Saying it was cleaning up the last of major problems from the early '90s, Hibernia Corp. agreed to settle a class action for a maximum of $20 million.
The settlement is not expected to affect the bank's bottom line this year. New Orleans-based Hibernia had reserved for the cost two years ago, executives said.
Hibernia, which has $6.3 billion of assets, said last Wednesday that it had settled a class action suit from the early '90s, when the bank was under previous management. The suit, Gila Feinberg v. Hibernia, was brought on behalf of investors who lost money in Hibernia stock between March 19, 1990, and July 31, 1991.
Hibernia president and chief executive Stephen A. Hansel said the bank continued to deny liability for the claims alleged in the suit but viewed the settlement as "reasonable in light of the uncertainties of litigation and significant management time and legal expense that would be required to further contest it."
Mr. Hansel added: "This removes the last of major problems that surfaced at Hibernia in the early '90s and allows us to focus more attention on improving results for shareholders and strengthening Hibernia's franchise."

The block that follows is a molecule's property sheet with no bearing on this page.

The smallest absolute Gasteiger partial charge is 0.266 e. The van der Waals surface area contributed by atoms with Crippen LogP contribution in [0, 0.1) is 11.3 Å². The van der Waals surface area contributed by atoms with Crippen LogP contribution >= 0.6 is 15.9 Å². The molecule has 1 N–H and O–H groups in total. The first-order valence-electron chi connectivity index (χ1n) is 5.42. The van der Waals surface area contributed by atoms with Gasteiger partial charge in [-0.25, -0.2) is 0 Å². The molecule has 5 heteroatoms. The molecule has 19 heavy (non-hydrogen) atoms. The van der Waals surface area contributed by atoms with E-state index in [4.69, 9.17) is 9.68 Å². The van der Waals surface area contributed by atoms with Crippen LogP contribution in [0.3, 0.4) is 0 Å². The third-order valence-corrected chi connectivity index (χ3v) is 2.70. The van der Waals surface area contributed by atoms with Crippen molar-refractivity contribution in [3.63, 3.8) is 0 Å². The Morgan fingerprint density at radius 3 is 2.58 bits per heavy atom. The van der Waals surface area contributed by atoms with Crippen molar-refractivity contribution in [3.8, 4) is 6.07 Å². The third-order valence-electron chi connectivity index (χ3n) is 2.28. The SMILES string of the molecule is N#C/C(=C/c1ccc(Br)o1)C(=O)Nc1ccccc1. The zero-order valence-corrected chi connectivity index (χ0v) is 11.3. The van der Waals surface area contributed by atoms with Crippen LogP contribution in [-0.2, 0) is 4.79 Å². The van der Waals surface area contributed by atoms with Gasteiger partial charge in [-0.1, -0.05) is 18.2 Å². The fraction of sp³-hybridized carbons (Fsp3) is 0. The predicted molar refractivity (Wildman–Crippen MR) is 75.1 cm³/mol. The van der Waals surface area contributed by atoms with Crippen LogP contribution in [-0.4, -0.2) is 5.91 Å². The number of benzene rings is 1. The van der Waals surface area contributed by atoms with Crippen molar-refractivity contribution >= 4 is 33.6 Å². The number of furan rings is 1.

Hibernia reserved for the Feinberg suit in the last three quarters of 1993, setting aside a total of $11.5 million. Executive vice president and controller Ron Samford said Hibernia expects to draw down the litigation reserve to about $1.5 million if all potential claimants file. Several thousand shareholders are expected to participate.
The remaining $10 million of the settlement will be paid by Hibernia's insurer, National Union Fire Insurance Co. of Pittsburgh, according to Mr. Samford. "They'll split it 50-50 with us," Mr. Samford said. "If the settlement turns out to be only $15 million, a portion will be ours and a portion will be National Union's."
Mr. Samford said Hibernia has incurred "millions" in legal fees from the case during the past two years and will see some continuing expense in the first quarter. But this expense will not be material, he said.
"The financial impact is all in the past," Mr. Samford said.
Analysts, who had expected Hibernia to settle, were delighted that the bank had finally disposed of the case. "I'm glad to see the company putting it behind them, because it's not a question any more," said Peter Tuz, with Morgan Keegan in Memphis.
The suit was filed in 1990 by Gila Feinberg of Brooklyn, N.Y., who accused Hibernia of inflating its stock price by misrepresenting its true financial situation. After 64 quarters of record earnings, Hibernia lost $25 million in the first quarter of 1990. For all of 1991, losses reached $165 million.
Hibernia's stock price, which had traded as high as $25 a share in 1989, plunged to $2 in 1991. The company eliminated its dividend in 1991 and didn't resume the quarterly payout until the fall of 1993.
Anyone who bought stock in the 16-month period between March 19, 1990, when Hibernia closed at $17.875 a share, and July 31, 1991, when it sold at $3.875, is eligible to participate in the settlement. Jack Benjamin, a New Orleans lawyer representing the plaintiffs, said there were an estimated 28 million trades during this period.